The World Council of Churches general secretary Rev. Olav Fykse Tveit has condemned the twin attacks on Coptic Christians in the Helwan area south of Cairo in which 12 people were killed.
Ten people died when gunmen tried to storm the Mar Mina church, a Coptic Christian church near the capital Cairo in Egypt on Dec. 29, but were intercepted by police.
About an hour later, a Coptic-owned shop in the same area was attacked, leaving two dead.
"Once again, people going about their daily lives, in celebration of holidays, have suffered violent attacks," said Tveit.
"We must join together, not just to condemn these actions but to strengthen our pursuit of just peace, and our resolve not to allow extremist violence to separate us from each other."
The WCC issued an appeal to Egyptian President Abdel Fattah al-Sisi, to religious leaders and to governments across the region "to act swiftly and boldly to safeguard the fundamental religious rights of all faiths, to ensure security in the face of violence and to guarantee justice for all people."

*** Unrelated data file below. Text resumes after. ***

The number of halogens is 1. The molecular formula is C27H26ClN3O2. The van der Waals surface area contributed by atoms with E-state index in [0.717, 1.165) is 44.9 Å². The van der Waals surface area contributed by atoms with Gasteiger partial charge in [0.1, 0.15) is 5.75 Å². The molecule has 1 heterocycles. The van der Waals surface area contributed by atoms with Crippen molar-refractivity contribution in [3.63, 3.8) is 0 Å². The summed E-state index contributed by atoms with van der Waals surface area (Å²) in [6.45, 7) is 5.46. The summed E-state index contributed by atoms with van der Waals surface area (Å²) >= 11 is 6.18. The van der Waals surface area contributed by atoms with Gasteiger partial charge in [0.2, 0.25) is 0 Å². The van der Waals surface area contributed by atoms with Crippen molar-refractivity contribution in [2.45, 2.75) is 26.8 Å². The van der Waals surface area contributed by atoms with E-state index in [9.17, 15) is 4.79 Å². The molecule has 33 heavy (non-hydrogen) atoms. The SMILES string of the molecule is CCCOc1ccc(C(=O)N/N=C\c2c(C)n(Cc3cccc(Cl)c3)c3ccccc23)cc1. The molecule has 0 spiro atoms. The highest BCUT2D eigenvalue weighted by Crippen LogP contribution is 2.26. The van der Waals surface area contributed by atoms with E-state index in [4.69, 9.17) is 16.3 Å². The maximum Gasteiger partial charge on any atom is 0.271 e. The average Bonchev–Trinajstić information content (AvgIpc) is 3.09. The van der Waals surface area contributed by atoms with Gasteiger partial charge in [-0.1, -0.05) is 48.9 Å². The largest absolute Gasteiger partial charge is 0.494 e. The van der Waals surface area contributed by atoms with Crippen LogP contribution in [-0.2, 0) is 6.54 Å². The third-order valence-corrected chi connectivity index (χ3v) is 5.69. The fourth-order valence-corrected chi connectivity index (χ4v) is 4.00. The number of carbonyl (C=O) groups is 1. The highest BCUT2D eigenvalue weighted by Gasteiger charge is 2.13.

Tveit assured those in Egypt and across the world that the WCC fellowship stands with them in prayer, mourning and steadfast hope.
"We pray for the victims and their families, and for the church leaders," he said, "and we seek God's mercy, love and grace that we may be empowered with strength to continue our pilgrimage of justice and peace."
"Through prayer, action and unity, we can bring a powerful force of love in the wake of terror and violence," he said.
Egyptian Coptic Orthodox Christians are frequently targeted in Egypt. During a Palm Sunday service in April at least 45 people were killed and scores more injured during bomb attacks in two separate cities.
In May nearly 30 people were killed when gunmen attacked a bus carrying Coptic Christians heading to a monastery and a Coptic Orthodox priest was stabbed to death in Cairo in October.
Egypt is a Muslim-majority country and its Christian minority - mostly members of the Coptic Orthodox Church - make up around 10 percent of the population.
The attacks have been blamed on, and in many cases claimed by, Islamists affiliated with IS the terrorist group that claims to act in the name of Islam.